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Port State Control bodies on Covid-19 pandemic

2020-03-27

All three of the leading Port State Control bodies - The Paris MoU, Tokyo MoU and USCG have issued statements about dealing with the Impact of the Covid-19 pandemic. Here they are:

 


Tokyo MoU

Recognizing that, due to the outbreak of the COVID-19, the industry is facing challenges in meeting statutory requirements stipulated in Maritime Labour Convention 2006 (MLC 2006) and relevant IMO conventions, member Authorities of the Tokyo MOU have agreed to adopt guidance for dealing with the circumstances (such as extending periods of service onboard of seafarers, delaying periods for surveys, inspections and audits, etc.) in a pragmatic and harmonized approach.

The guidance is prepared based on the general principle that requests/issues would be considered on a case-by-case basis by the relevant port State Authority. In accordance with the guidance, the port State Authority should request the operator concerned to confirm that flag State and/or RO, relevant seafarers organizations (if appropriate) have been involved in the process. For consideration of the request by the port State Authority, operators/companies concerned should provide a plan or process containing equivalent solutions to address the COVID-19 situation and letters of dispensation or exemption by the flag State or RO, under which the period of grace for delaying surveys, inspections or audits should be no more than three months, in accordance with the relevant regulations of conventions.

The guidance will be reviewed upon any future initiatives IMO/ILO or developments of the situation.

 

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Tug and barge launches Thunder Bay shipping season


2020-03-27

 

 

For the first time on record, a tug and barge has opened the Port of Thunder Bay shipping season. The 2020 navigation season officially began with the arrival of the Tug Sharon M1 and Barge Huron Spirit on Thursday evening. The vessel combination came abeam of the Mission Pier entrance at 21:30 March 26, 2020.

Owned and operated by Burlington, Ontario-based McKeil Marine, the tug-barge discharged overnight approximately 5,000 metric tonnes of Calcium Chloride brine solution at Pollard Highway Products (Trillium Distribution) on the Kaministiquia River. The product is used in the Thunder Bay region as a road stabilizer and dust suppressant.

The McKeil fleet, which has recently expanded and grown its presence in the port, has garnered the Top Hat Honour for the first time with the earliest ship to arrive in Thunder Bay after the spring opening of the Soo Locks. It also marks the first Top Hat cargo discharge to take place at the Trillium Distribution facility.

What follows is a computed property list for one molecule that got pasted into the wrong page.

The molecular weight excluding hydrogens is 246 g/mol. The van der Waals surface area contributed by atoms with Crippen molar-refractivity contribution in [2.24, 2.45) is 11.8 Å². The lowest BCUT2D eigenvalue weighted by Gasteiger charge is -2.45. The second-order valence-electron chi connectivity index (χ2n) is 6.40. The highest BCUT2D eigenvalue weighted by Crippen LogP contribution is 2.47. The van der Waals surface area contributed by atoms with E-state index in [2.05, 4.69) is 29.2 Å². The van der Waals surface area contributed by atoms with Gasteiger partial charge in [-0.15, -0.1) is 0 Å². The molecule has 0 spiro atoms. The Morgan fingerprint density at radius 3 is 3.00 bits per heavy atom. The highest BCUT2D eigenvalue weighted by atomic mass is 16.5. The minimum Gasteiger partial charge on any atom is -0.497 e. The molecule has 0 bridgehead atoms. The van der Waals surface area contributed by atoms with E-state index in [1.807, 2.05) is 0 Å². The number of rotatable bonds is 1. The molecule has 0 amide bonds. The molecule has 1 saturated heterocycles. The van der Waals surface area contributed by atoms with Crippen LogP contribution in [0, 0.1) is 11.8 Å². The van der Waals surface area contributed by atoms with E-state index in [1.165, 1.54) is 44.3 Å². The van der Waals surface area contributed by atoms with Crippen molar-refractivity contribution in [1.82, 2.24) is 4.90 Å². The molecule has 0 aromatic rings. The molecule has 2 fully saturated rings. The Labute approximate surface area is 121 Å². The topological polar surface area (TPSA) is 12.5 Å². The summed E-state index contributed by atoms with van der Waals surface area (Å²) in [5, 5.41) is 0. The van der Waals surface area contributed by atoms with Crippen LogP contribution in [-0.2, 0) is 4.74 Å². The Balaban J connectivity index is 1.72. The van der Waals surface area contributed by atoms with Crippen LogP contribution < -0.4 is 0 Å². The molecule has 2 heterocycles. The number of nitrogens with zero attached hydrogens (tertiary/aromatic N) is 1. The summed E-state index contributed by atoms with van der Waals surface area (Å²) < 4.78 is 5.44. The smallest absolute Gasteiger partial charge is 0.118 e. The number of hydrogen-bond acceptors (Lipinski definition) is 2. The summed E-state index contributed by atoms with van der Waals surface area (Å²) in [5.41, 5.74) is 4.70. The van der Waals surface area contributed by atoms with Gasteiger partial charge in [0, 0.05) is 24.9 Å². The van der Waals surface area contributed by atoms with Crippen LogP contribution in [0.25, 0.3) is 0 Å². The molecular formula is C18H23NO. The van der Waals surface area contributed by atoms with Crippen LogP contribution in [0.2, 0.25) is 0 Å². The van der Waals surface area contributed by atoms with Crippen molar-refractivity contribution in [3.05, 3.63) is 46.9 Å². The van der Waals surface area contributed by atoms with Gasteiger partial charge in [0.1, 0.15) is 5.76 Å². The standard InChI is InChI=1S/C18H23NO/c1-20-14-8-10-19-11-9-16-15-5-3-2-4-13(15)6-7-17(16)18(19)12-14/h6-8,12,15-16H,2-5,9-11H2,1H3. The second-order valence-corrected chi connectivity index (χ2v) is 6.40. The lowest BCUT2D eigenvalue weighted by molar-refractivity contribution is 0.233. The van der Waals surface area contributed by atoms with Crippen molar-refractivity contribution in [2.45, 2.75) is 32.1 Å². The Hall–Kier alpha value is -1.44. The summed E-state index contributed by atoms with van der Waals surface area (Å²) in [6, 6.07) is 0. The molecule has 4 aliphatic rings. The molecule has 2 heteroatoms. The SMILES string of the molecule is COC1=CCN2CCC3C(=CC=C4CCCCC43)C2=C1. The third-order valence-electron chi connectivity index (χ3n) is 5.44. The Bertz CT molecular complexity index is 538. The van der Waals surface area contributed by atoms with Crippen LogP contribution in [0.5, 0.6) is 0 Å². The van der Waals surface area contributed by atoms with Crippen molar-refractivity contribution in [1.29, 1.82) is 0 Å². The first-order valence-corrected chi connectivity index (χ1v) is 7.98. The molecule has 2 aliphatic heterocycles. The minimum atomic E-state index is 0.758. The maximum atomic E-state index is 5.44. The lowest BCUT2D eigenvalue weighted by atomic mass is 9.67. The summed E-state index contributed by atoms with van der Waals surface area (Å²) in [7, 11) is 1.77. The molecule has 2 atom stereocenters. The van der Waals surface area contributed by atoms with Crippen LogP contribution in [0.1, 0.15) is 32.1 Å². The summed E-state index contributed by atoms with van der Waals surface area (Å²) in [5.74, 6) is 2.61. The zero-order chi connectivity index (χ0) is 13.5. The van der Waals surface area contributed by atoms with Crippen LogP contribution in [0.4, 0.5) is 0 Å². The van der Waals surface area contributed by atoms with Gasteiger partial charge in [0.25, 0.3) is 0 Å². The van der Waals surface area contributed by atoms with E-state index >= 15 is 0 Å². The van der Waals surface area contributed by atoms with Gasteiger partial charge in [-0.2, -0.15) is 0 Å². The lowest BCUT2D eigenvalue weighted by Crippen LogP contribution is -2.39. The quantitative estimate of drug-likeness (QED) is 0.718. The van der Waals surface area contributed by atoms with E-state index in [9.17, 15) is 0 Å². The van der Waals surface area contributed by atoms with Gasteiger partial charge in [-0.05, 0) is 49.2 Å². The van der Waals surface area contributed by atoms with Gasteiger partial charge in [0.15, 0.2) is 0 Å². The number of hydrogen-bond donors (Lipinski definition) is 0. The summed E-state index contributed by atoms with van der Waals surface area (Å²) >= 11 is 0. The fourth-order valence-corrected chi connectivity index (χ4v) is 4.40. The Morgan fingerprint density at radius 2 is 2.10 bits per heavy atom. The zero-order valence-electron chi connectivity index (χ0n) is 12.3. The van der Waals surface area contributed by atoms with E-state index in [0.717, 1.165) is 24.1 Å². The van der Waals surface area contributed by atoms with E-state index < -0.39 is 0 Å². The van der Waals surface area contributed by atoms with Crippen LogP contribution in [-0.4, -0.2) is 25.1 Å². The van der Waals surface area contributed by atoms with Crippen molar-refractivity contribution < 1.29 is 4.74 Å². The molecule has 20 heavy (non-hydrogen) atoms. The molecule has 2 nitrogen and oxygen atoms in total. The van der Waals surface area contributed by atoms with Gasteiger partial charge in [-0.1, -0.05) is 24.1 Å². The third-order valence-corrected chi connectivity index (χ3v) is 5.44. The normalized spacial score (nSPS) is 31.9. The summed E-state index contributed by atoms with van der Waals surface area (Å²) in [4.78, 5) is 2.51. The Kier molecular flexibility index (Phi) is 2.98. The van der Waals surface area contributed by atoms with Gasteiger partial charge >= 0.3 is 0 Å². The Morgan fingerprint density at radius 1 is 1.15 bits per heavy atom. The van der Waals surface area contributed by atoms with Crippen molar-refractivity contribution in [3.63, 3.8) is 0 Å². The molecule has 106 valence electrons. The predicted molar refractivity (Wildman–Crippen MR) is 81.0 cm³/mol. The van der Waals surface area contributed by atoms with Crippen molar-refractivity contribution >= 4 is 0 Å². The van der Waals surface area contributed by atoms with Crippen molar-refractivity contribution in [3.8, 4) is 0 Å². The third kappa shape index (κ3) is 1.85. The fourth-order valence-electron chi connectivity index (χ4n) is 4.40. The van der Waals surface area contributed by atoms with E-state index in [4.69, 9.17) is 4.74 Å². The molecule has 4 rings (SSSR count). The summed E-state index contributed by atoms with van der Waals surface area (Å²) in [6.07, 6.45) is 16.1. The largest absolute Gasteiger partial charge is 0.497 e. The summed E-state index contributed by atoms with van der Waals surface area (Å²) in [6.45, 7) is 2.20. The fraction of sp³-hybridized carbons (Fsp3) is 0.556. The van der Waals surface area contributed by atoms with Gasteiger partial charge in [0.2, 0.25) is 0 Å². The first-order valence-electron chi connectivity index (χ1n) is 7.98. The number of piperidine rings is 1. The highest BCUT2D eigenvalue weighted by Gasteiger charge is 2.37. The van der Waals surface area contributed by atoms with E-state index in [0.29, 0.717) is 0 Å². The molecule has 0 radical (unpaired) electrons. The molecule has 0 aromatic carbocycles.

Thunder Bay's Top Hat honour is usually captured by a bulk vessel taking on its first grain shipment of the season; this was nearly the case again: the bulker Algoma Sault arrived in port for grain just hours after the Sharon M1/Huron Spirit. Another bulker that wintered in Thunder Bay, CSL Welland, has also departed the port with a grain cargo.

Captain Ray Davis and Chief Engineer Vladimir Lats receive this year's Top Hat honours, although there is no ceremony due to the COVID-19 pandemic. (Photo TBPA)


 
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Synergy Group CEO calls for collective crew changes

Le PDG de Synergy Group milite pour des changements d'équipage collectifs

2020-03-27

 

 

Captain Rajesh Unni founder and CEO of Singapore-based Synergy Groupis is calling for collective managed crew changes to tackle the "time bomb" of the crisis of relieving seafarers at the end of their contracts. "I believe that collective, carefully managed crew changes at designated ports could help us tackle this crisis," said Capt Unni in a written statement."Seafarers returning home would have to undergo a 14-day quarantine period, of course. And those joining ships would need to pass a mandatory medical, including a Covid-19 test."Even if Covid-19 infections subside, which we all hope they will do, putting a plan in place now will be good preparation for the future.


"The International Chamber of Shipping (ICS) has estimated there are around 100,000 crew changes a month but most are being deferred at the present time as ports across the globe ban such movements as they try to stop the spread of the COVID-19 pandemic.

"In many ports crew changes are simply prohibited," said Cap Unni. "Elsewhere, vessels from some origins are now forced to remain at anchorage in quarantine for up to 14 days before they can dock."To make matters worse, it is also becoming increasingly difficult for crew to stock up on fresh fruit and vegetables such are the restrictions placed on port agents and captains.He stated: "This is a time bomb. Even under normal circumstance, seafaring is stressful and involves spending long periods of time away from friends and family."

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